Managing fluid storage in cold climates

Jun 29, 2016 | fluid analysis, fluid management, TFMS

Managing fluid storage in cold climates

chris-adsett-ceoWhile freezing temperatures will not generally affect the quality of most conventional oils, greases, fuels, solvents and napthas, there are several important storage and dispensing factors that need effective management in order to obtain optimal performance from fluids.
Attention must be given to extreme temperatures when choosing oil or fluid types, according to fluid management specialist Techenomics International, and operators of vehicles and mechanical equipment also need to be aware of measures they need to take to get the best from oil and fluids in these conditions.
Techenomics’ CEO Chris Adsett says special measures need to be taken during storage and dispensing while operators also need to be aware of the deleterious effects extreme cold can have on fluids.
“An area of concern with oil storage and use in cold climates where the storage area is not heated is with dispensing of products not intended for low temperature service. Some oil may not perform at its best due to additives dropping out or settling.

fluid management“Some additives, such as silicon-type defoamant, can be re-suspended in the oil by means of agitation at room temperature, whereas others, such as active sulphur metalworking fluids, must be warmed before attempting to dispense the product.”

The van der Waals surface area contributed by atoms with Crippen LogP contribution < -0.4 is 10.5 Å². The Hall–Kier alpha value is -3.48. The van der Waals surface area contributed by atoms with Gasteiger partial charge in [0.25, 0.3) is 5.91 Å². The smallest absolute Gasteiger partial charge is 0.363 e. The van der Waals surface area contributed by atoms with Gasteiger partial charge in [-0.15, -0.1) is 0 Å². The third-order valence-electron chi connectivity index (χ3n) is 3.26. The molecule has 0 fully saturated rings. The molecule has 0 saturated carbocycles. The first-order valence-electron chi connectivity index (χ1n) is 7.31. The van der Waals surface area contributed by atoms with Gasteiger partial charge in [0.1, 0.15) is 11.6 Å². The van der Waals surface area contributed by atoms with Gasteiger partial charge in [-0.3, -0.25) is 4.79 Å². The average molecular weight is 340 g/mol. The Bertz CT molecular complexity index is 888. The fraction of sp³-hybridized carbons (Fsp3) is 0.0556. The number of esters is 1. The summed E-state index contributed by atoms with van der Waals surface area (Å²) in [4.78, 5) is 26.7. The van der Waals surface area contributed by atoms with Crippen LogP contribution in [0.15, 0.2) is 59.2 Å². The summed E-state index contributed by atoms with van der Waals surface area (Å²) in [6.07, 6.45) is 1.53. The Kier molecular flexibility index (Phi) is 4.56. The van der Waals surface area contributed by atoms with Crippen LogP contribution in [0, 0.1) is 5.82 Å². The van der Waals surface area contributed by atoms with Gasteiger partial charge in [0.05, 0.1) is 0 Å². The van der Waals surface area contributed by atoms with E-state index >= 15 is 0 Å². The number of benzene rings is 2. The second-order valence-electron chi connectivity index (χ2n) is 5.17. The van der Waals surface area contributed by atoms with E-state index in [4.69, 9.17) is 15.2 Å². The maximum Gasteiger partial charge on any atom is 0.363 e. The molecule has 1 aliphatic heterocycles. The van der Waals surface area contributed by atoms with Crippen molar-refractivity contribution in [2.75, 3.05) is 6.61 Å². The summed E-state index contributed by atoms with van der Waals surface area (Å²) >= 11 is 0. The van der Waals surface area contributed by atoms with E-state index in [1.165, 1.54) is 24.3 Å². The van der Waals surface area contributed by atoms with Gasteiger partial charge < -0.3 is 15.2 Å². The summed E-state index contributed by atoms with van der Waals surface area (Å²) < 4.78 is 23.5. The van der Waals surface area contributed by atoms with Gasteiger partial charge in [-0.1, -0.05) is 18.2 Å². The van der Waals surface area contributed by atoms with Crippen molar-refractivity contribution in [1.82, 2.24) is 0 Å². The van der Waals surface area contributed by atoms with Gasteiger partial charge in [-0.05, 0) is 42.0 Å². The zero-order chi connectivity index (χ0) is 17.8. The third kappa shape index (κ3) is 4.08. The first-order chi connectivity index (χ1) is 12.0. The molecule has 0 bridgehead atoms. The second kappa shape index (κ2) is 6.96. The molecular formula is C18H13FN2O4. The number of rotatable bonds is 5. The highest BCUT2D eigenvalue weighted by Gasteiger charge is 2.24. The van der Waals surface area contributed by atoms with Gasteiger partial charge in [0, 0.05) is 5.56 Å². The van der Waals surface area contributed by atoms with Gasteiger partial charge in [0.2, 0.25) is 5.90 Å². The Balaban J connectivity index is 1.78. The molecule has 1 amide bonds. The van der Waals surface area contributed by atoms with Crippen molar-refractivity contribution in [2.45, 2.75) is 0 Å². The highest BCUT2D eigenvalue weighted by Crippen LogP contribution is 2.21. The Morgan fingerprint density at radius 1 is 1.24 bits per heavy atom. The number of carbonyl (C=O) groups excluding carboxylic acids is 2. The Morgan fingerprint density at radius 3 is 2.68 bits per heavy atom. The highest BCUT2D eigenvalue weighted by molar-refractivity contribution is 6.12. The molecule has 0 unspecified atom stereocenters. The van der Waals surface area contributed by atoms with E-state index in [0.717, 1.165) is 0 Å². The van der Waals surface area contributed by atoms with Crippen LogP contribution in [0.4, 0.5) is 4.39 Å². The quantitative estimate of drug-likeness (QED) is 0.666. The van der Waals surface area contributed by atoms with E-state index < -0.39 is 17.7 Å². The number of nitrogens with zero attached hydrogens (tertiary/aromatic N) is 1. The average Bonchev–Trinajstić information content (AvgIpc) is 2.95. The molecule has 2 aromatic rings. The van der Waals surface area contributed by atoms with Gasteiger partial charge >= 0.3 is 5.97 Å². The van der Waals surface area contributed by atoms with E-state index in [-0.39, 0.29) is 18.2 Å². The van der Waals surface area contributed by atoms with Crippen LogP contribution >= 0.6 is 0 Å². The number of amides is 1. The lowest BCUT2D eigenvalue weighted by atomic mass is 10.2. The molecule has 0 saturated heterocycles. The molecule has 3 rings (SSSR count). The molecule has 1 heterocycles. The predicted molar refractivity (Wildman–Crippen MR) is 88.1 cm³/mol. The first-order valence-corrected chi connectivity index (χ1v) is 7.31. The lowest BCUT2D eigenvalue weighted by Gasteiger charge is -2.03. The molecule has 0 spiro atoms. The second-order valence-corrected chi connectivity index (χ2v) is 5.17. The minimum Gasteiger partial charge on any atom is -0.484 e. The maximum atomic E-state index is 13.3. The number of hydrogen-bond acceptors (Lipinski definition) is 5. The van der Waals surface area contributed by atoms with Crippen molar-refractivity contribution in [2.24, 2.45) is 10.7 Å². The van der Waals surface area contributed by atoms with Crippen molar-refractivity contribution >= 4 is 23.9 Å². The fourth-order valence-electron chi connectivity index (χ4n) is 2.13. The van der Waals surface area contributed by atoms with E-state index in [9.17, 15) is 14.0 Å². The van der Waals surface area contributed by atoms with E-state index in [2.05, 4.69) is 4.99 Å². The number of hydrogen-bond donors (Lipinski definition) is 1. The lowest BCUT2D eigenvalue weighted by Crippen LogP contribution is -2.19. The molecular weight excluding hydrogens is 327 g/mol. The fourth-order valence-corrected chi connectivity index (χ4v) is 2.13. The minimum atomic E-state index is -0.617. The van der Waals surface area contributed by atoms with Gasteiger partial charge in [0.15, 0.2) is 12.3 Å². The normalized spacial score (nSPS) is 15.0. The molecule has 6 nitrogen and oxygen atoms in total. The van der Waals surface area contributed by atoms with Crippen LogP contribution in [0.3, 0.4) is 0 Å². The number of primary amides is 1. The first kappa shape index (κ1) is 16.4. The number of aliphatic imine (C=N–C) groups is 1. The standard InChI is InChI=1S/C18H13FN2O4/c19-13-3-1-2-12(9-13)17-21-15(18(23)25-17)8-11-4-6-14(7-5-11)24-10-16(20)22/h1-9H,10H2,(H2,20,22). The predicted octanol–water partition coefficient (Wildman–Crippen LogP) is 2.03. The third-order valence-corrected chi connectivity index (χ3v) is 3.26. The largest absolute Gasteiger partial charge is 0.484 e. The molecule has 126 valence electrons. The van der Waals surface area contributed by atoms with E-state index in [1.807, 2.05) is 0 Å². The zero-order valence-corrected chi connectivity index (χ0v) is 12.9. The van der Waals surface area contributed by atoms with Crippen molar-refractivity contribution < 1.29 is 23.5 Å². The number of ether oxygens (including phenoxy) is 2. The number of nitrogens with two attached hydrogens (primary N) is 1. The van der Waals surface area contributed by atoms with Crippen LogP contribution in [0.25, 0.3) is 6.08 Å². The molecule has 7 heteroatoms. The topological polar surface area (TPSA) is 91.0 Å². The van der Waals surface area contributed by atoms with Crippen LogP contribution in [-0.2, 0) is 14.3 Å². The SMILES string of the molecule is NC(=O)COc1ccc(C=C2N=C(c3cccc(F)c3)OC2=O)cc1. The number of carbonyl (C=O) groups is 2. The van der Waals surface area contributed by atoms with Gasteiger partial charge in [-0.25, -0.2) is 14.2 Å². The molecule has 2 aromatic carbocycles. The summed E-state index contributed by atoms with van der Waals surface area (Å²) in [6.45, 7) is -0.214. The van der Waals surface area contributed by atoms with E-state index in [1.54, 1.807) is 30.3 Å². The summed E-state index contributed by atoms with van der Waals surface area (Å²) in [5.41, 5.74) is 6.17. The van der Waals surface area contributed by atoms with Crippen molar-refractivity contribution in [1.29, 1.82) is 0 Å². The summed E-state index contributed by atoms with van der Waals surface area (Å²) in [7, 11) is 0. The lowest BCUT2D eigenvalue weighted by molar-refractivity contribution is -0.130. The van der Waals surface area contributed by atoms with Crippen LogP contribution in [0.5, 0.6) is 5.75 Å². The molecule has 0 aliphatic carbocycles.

Chris Adsett says the best place to store lubricants in extreme weather is indoors in one designated area, preferably with some heating to bring temperatures above freezing, although they should not be stored adjacent to any source of warmth, such as steam lines or heaters.

“Racks and shelving that adequately protect all containers should be provided, along with a device to hoist the drums aseach type of lubricant should be easy to reach.

“Older stocks should be rotated to the front to prevent going beyond shelf life or expiration dates. A first-in, first-out rule will eliminate the risks of deterioration caused by lengthy storage. Lubricants stored in various locations at a plant can be a control issue, making accounting and inventory management difficult.”


An approximate guide to maximum recommended storage times is: Gas engine oils – shelf life of 6 months; refrigeration compressor oils – 24-26 months; water soluble metal working fluids – 12 months; water glycol fire resistant fluids – 24 months; invert emulsion-type fire resistant fluids – 6 months; custom blended soluble oils – 3 months; and wax emulsion – 6 months. Shelf life begins from the date of packing.

Techenomics’ technology and product development manager Eka Karmila says repeated freezing or long-term exposure to freezing temperatures may destroy the emulsification properties of conventional soluble oils.

“A product that has undergone pour point reversion may return to its normal pour point when stored for a time at normal room temperature. Heavy steam cylinder oils may require 100F (37.8C) or higher storage temperature for reconditioning.”

She says low temperature extremes can also cause chemical degradation. “Rust inhibitors may suffer significant performance losses after only six months of normal storage. Depending upon the formulation, a rust inhibitor may have poor solubility in base oils leading to precipitation during storage. This precipitation is greatly accelerated in cold storage,” she says.

For more information about Techenomics contact Chris Adsett,; in Indonesia EkaKarmila,; or in Mongolia Sugraa, (

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